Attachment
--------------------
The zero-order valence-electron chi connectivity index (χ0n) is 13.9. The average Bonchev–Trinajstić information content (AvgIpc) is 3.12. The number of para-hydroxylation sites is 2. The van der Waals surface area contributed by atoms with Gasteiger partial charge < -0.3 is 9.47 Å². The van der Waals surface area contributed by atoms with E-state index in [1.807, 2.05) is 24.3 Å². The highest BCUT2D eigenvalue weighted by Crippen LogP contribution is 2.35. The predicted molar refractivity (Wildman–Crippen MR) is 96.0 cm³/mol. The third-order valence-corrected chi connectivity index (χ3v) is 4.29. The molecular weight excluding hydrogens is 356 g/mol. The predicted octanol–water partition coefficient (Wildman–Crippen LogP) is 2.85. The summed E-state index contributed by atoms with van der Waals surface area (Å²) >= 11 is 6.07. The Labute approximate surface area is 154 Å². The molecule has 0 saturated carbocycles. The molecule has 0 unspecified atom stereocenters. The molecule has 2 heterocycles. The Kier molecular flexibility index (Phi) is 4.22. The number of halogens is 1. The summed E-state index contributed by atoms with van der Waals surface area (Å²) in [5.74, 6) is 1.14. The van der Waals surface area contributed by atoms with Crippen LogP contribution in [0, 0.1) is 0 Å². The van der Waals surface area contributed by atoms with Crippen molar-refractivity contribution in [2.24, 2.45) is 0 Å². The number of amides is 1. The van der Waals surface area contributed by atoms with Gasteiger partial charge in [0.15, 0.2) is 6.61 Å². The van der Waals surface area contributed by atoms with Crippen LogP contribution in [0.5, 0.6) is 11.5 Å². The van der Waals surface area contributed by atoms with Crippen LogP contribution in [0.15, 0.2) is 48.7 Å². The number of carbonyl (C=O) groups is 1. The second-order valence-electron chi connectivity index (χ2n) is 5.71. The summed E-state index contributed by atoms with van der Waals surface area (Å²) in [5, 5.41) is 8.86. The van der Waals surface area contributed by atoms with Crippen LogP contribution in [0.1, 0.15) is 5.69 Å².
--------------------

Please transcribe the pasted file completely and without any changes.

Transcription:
The zero-order valence-electron chi connectivity index (χ0n) is 13.9. The average Bonchev–Trinajstić information content (AvgIpc) is 3.12. The number of para-hydroxylation sites is 2. The van der Waals surface area contributed by atoms with Gasteiger partial charge < -0.3 is 9.47 Å². The van der Waals surface area contributed by atoms with E-state index in [1.807, 2.05) is 24.3 Å². The highest BCUT2D eigenvalue weighted by Crippen LogP contribution is 2.35. The predicted molar refractivity (Wildman–Crippen MR) is 96.0 cm³/mol. The third-order valence-corrected chi connectivity index (χ3v) is 4.29. The molecular weight excluding hydrogens is 356 g/mol. The predicted octanol–water partition coefficient (Wildman–Crippen LogP) is 2.85. The summed E-state index contributed by atoms with van der Waals surface area (Å²) >= 11 is 6.07. The Labute approximate surface area is 154 Å². The molecule has 0 saturated carbocycles. The molecule has 0 unspecified atom stereocenters. The molecule has 2 heterocycles. The Kier molecular flexibility index (Phi) is 4.22. The number of halogens is 1. The summed E-state index contributed by atoms with van der Waals surface area (Å²) in [5.74, 6) is 1.14. The van der Waals surface area contributed by atoms with Crippen LogP contribution in [0, 0.1) is 0 Å². The van der Waals surface area contributed by atoms with Crippen molar-refractivity contribution in [2.24, 2.45) is 0 Å². The number of amides is 1. The van der Waals surface area contributed by atoms with Gasteiger partial charge in [0.15, 0.2) is 6.61 Å². The van der Waals surface area contributed by atoms with Crippen LogP contribution in [0.5, 0.6) is 11.5 Å². The van der Waals surface area contributed by atoms with Crippen LogP contribution in [0.15, 0.2) is 48.7 Å². The number of carbonyl (C=O) groups is 1. The second-order valence-electron chi connectivity index (χ2n) is 5.71. The summed E-state index contributed by atoms with van der Waals surface area (Å²) in [5, 5.41) is 8.86. The van der Waals surface area contributed by atoms with Crippen LogP contribution in [0.1, 0.15) is 5.69 Å².